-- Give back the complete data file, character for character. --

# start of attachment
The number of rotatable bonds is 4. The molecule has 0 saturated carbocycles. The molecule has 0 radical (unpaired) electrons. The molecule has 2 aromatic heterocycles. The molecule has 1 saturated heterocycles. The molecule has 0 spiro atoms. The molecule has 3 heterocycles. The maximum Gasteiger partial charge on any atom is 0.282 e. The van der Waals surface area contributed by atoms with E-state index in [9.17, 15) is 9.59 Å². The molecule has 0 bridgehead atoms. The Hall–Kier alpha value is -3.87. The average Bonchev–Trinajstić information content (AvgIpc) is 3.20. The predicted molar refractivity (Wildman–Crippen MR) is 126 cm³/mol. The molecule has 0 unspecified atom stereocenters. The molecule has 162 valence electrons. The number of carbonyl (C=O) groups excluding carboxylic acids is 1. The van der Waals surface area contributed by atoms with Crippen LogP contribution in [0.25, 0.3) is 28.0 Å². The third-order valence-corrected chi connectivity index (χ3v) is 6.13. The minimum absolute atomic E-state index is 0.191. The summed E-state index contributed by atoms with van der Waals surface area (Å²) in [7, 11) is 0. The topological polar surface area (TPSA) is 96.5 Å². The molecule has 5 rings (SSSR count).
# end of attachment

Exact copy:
The number of rotatable bonds is 4. The molecule has 0 saturated carbocycles. The molecule has 0 radical (unpaired) electrons. The molecule has 2 aromatic heterocycles. The molecule has 1 saturated heterocycles. The molecule has 0 spiro atoms. The molecule has 3 heterocycles. The maximum Gasteiger partial charge on any atom is 0.282 e. The van der Waals surface area contributed by atoms with E-state index in [9.17, 15) is 9.59 Å². The molecule has 0 bridgehead atoms. The Hall–Kier alpha value is -3.87. The average Bonchev–Trinajstić information content (AvgIpc) is 3.20. The predicted molar refractivity (Wildman–Crippen MR) is 126 cm³/mol. The molecule has 0 unspecified atom stereocenters. The molecule has 162 valence electrons. The number of carbonyl (C=O) groups excluding carboxylic acids is 1. The van der Waals surface area contributed by atoms with Crippen LogP contribution in [0.25, 0.3) is 28.0 Å². The third-order valence-corrected chi connectivity index (χ3v) is 6.13. The minimum absolute atomic E-state index is 0.191. The summed E-state index contributed by atoms with van der Waals surface area (Å²) in [7, 11) is 0. The topological polar surface area (TPSA) is 96.5 Å². The molecule has 5 rings (SSSR count).